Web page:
It wasn’t exactly a secret, but Libyan officials confirmed today that the capital city of Tripoli has effectively fallen to the Misrata militia, an Islamist faction from a nearby port city.
“We announce that most ministries, institutions and state bodies in the capital Tripoli are out of our control,” officials conceded in a statement issued overnight. The Misrata militia and its allies aren’t letting officials enter those buildings.
The parliament also announced that it has reappointed Abdullah al-Thinni as their prime minister. Thinni, a former defense ministry who was first appointed in March, has insisted he doesn’t want the job, but has also refused to hand over the position to anyone else parliament chooses.
Thinni is charged with forming a “crisis government” within the next few weeks, though exactly how much power such a government will have remains to be seen, as Libya’s military has mostly backed coup general Khalifa Hifter, and control of the ground is mostly between his fighters and various other militias.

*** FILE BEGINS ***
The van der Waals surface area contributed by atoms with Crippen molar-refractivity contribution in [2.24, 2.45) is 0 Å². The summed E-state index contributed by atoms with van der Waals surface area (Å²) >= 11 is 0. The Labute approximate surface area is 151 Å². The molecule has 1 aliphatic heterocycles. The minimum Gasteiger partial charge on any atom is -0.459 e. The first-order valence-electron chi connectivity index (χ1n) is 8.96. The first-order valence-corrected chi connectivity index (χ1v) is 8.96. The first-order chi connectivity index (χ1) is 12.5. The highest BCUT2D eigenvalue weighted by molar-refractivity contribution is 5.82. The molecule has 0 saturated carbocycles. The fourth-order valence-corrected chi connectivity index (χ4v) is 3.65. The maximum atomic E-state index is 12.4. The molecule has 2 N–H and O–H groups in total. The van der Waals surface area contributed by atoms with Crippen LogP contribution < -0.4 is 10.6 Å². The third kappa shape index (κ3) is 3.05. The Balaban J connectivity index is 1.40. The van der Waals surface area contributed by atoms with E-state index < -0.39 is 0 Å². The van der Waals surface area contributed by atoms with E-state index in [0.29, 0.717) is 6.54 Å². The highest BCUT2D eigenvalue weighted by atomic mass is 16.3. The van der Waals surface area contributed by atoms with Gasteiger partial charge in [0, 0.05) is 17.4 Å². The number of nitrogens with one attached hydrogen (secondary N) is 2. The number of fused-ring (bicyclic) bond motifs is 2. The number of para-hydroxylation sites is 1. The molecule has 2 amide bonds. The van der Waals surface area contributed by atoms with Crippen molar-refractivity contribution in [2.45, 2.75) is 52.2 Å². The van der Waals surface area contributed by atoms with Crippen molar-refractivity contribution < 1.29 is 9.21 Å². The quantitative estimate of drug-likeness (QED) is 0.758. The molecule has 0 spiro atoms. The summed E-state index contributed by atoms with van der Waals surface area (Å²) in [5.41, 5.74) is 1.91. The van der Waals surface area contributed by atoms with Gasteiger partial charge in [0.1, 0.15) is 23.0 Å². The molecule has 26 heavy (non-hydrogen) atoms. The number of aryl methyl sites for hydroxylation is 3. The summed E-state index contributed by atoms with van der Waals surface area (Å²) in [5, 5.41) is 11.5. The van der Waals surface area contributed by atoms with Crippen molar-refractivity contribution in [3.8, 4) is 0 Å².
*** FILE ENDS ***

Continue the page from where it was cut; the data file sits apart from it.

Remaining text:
Fighting in Benghazi also continues between Hifter’s forces, which control the airport, and Ansar al-Sharia’s Shura Council, one of two militia factions which both claim to represent the people of Benghazi.
The Misrata militia was one of the leading factions in Western Libya during the revolution to oust Moammar Gadhafi, and was responsible for some of the bloodiest attacks on African immigrants, which they accused of being pro-Gadhafi mercenaries. The faction has retained huge power since the end of that war, and now seems to be trying to consolidate power for itself.
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